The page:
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Wednesday, April 24, 2024
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Examining employment patterns in Montenegro’s public sector

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In Montenegro, the public sector, excluding state and local enterprises, currently employs nearly 53,790 individuals, marking an increase of 2,200 compared to two years ago, as reported by the Ministry of Public Administration (MPA).

Responding to inquiries about public sector employment in Montenegro, MPA representatives referenced data from the Ministry of Finance (MoF), indicating that as of November, there were a total of 53,790 employees across central and local levels, excluding those in state and local enterprises. This figure reflects a decrease of 2,200 from two years ago, according to Pobjeda.

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This year’s budget allocation for state administration salaries amounts to EUR 674 million, representing an increase of over EUR 200 million compared to 2020, 2021, and 2022.

The MPA emphasized that the objective of rationalizing public administration should not only focus on reducing employee numbers but also on optimizing administration through enhanced human resource planning, alignment with budget programs, and skills development.

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Their aim is to cultivate a professional workforce capable of delivering efficient and high-quality public administration services.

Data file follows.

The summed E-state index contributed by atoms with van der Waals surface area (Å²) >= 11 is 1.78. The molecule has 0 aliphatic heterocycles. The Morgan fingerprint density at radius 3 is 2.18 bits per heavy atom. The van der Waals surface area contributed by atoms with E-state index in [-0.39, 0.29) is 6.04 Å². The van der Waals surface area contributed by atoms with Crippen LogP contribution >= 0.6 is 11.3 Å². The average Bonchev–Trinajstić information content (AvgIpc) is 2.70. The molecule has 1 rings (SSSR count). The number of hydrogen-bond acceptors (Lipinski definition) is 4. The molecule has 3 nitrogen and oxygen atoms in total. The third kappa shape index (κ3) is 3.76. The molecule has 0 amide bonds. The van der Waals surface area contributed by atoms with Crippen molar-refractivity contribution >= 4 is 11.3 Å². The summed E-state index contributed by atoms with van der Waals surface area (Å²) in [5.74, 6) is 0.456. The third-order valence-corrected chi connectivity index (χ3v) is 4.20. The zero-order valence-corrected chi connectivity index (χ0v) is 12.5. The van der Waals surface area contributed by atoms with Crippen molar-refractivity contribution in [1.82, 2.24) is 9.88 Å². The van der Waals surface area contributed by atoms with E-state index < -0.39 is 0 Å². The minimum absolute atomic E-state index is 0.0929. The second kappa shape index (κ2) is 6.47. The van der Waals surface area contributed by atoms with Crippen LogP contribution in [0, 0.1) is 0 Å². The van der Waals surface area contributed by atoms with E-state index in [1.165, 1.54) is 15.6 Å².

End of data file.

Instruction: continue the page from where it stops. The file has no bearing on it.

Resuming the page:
Continuing their collaboration with the MoF, the MPA consistently monitors and analyzes public administration employee figures as part of implementing the Public Administration Reform Strategy for 2022-2026, tracking indicators related to the proportion of public administration employees relative to Montenegro’s total workforce.

According to MPA data shared with Pobjeda, this indicator stood at 26% in 2021, decreased to 23% in 2022, and reached 21.7% last year.

Milena Muk, a researcher at the Institute Alternative (IA), affirmed the public’s perception of the challenges surrounding public sector employment. She noted that little progress has been made since the reforms of 2020, particularly in addressing issues within public enterprises and state administration.

Muk highlighted the absence of legal measures to curb politicization and nepotism, underscoring the need for improved inspection oversight and greater transparency, especially regarding the selection process for public administration positions.

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